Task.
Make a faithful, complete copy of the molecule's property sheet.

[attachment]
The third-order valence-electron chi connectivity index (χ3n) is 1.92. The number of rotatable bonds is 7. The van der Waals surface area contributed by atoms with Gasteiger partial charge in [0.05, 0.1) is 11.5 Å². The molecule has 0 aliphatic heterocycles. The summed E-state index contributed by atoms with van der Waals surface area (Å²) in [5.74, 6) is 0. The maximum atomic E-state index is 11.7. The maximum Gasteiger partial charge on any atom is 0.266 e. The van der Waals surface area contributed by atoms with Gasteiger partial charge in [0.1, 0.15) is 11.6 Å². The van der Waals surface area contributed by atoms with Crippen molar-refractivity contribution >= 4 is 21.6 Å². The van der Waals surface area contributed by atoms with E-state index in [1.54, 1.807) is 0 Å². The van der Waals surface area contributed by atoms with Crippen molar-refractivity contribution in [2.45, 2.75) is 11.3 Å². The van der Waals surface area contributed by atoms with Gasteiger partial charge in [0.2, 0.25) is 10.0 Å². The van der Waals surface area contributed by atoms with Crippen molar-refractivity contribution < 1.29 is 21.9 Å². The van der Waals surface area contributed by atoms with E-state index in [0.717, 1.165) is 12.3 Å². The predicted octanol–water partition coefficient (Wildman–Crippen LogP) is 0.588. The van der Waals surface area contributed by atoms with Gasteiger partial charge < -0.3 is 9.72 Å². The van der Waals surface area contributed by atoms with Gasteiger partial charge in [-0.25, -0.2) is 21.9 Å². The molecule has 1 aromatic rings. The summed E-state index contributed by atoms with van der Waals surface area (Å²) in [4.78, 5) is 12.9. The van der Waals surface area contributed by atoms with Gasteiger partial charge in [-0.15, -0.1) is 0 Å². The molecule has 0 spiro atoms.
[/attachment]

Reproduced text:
The third-order valence-electron chi connectivity index (χ3n) is 1.92. The number of rotatable bonds is 7. The van der Waals surface area contributed by atoms with Gasteiger partial charge in [0.05, 0.1) is 11.5 Å². The molecule has 0 aliphatic heterocycles. The summed E-state index contributed by atoms with van der Waals surface area (Å²) in [5.74, 6) is 0. The maximum atomic E-state index is 11.7. The maximum Gasteiger partial charge on any atom is 0.266 e. The van der Waals surface area contributed by atoms with Gasteiger partial charge in [0.1, 0.15) is 11.6 Å². The van der Waals surface area contributed by atoms with Crippen molar-refractivity contribution >= 4 is 21.6 Å². The van der Waals surface area contributed by atoms with E-state index in [1.54, 1.807) is 0 Å². The van der Waals surface area contributed by atoms with Crippen molar-refractivity contribution in [2.45, 2.75) is 11.3 Å². The van der Waals surface area contributed by atoms with Gasteiger partial charge in [0.2, 0.25) is 10.0 Å². The van der Waals surface area contributed by atoms with Crippen molar-refractivity contribution < 1.29 is 21.9 Å². The van der Waals surface area contributed by atoms with E-state index in [0.717, 1.165) is 12.3 Å². The predicted octanol–water partition coefficient (Wildman–Crippen LogP) is 0.588. The van der Waals surface area contributed by atoms with Gasteiger partial charge < -0.3 is 9.72 Å². The van der Waals surface area contributed by atoms with Gasteiger partial charge in [-0.25, -0.2) is 21.9 Å². The molecule has 1 aromatic rings. The summed E-state index contributed by atoms with van der Waals surface area (Å²) in [4.78, 5) is 12.9. The van der Waals surface area contributed by atoms with Gasteiger partial charge in [-0.15, -0.1) is 0 Å². The molecule has 0 spiro atoms.